While recent animated blockbusters have aimed to viewers of all ages starting with fantastical concepts and breathtaking visuals but tackling complex emotional issues along the way Ice Age: Continental Drift is crafted especially for the wee ones — and it works. Venturing back to prehistoric times once again the fourth Ice Age film paints broad strokes on the theme of familial relationships throwing in plenty of physical comedy along the way. The movie isn't that far off from one of the many Land Before Time direct-to-video sequels: not particularly innovative or necessary but harmless thrilling fun for anyone with a sense of humor. Unless they have a particular distaste for wooly mammoths the kids will love it.
Ice Age: Continental Drift continues to snowball its cartoon roster bringing back the original film's trio (Ray Romano as Manny the Mammoth Denis Leary as Diego the Sabertooth Tiger and John Leguizamo as Sid the Sloth) new faces acquired over the course of the franchise (Queen Latifah as Manny's wife Ellie) and a handful of new characters to spice things up everyone from Nicki Minaj as Manny's daughter Steffie to Wanda Sykes as Sid's wily grandma. The whole gang is living a pleasant existence as a herd with Manny's biggest problem being playing overbearing dad to the rebellious daughter. Teen mammoths they always want to go out and play by the waterfall! Whippersnappers.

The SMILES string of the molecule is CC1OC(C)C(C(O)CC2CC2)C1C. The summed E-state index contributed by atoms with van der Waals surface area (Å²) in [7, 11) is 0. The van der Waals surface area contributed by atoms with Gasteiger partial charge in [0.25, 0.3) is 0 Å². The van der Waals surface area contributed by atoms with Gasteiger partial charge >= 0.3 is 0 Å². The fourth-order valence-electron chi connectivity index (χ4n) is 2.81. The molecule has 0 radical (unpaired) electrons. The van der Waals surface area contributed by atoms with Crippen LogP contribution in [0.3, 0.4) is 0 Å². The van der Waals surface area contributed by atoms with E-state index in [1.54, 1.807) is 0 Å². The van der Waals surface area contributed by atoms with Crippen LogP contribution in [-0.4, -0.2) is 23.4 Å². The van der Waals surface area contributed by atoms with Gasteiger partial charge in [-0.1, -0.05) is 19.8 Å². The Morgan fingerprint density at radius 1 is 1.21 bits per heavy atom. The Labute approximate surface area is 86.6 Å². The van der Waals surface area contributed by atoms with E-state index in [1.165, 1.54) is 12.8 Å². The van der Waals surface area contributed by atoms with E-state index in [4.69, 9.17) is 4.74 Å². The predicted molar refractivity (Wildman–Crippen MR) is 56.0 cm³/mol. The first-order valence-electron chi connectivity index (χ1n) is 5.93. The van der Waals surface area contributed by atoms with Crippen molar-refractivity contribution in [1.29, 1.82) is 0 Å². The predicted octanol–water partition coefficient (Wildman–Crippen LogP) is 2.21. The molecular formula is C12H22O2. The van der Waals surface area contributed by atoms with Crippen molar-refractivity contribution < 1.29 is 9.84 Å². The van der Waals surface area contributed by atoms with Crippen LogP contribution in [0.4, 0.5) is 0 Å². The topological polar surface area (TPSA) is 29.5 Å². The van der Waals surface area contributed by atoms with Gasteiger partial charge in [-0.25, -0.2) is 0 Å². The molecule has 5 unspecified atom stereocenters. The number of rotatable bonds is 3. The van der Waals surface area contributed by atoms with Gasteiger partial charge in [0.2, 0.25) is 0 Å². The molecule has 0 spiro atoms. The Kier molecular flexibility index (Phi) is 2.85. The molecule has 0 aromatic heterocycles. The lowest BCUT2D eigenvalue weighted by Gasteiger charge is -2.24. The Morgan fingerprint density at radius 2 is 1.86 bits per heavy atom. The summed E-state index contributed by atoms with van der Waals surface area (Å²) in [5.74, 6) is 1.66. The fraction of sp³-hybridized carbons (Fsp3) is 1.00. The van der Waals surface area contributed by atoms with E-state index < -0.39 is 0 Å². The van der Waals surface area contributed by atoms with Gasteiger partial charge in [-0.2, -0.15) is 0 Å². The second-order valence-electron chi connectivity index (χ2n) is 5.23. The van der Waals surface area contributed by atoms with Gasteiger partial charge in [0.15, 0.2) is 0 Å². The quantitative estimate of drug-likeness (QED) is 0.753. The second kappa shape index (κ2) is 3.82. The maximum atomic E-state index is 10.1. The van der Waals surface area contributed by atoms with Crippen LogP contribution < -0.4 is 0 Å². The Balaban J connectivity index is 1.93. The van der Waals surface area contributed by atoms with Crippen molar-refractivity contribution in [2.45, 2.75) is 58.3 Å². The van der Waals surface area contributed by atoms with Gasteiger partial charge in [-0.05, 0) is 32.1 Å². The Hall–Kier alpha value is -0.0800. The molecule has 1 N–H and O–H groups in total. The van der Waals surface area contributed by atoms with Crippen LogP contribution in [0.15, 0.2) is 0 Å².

The main thrust of the film comes when Scratch the Rat (whose silent comedy routines in the vein of Tex Avery/WB cartoons continue to be the series highlight) accidentally cracks the singular continent Pangea into the world we know today. Manny Diego and Sid find themselves stranded on an iceberg once again forced on a road trip journey of survival. The rest of the herd embarks to meet them giving Steffie time to realize the true meaning of friendship with help from her mole pal Louis (Josh Gad).
The ham-handed lessons may drag for those who've passed Kindergarten but Ice Age: Continental Drift is a lot of fun when the main gang crosses paths with a group of villainous pirates. (Back then monkeys rabbits and seals were hitting the high seas together pillaging via boat-shaped icebergs. Obviously.) Quickly Ice Age becomes an old school pirate adventure complete with maritime navigation buried treasure and sword fights. Gut (Peter Dinklage) an evil ape with a deadly... fingernail leads the evil-doers who pose an entertaining threat for the familiar bunch. Jennifer Lopez pops by as Gut's second-in-command Shira the White Tiger and the film's two cats have a chase scene that should rouse even the most apathetic adults. Hearing Dinklage (of Game of Thrones fame) belt out a pirate shanty may be worth the price of admission alone.